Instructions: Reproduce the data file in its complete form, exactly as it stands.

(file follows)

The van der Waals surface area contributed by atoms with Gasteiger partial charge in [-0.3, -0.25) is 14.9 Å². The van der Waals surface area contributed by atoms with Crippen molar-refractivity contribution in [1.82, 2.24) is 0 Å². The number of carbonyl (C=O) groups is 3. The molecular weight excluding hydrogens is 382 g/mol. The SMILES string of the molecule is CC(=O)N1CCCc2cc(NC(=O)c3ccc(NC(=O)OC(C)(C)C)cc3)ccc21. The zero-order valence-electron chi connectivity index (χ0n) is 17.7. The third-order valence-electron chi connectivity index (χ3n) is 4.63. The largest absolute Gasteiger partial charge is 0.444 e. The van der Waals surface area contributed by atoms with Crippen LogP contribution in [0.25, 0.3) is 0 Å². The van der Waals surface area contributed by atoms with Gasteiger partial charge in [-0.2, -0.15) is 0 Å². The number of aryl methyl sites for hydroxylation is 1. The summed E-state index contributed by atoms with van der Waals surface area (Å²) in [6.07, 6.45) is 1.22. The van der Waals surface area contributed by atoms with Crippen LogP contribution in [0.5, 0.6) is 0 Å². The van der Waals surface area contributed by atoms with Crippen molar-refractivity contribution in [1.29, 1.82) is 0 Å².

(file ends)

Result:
The van der Waals surface area contributed by atoms with Gasteiger partial charge in [-0.3, -0.25) is 14.9 Å². The van der Waals surface area contributed by atoms with Crippen molar-refractivity contribution in [1.82, 2.24) is 0 Å². The number of carbonyl (C=O) groups is 3. The molecular weight excluding hydrogens is 382 g/mol. The SMILES string of the molecule is CC(=O)N1CCCc2cc(NC(=O)c3ccc(NC(=O)OC(C)(C)C)cc3)ccc21. The zero-order valence-electron chi connectivity index (χ0n) is 17.7. The third-order valence-electron chi connectivity index (χ3n) is 4.63. The largest absolute Gasteiger partial charge is 0.444 e. The van der Waals surface area contributed by atoms with Crippen LogP contribution in [0.25, 0.3) is 0 Å². The van der Waals surface area contributed by atoms with Gasteiger partial charge in [-0.2, -0.15) is 0 Å². The number of aryl methyl sites for hydroxylation is 1. The summed E-state index contributed by atoms with van der Waals surface area (Å²) in [6.07, 6.45) is 1.22. The van der Waals surface area contributed by atoms with Crippen LogP contribution in [0.5, 0.6) is 0 Å². The van der Waals surface area contributed by atoms with Crippen molar-refractivity contribution in [1.29, 1.82) is 0 Å².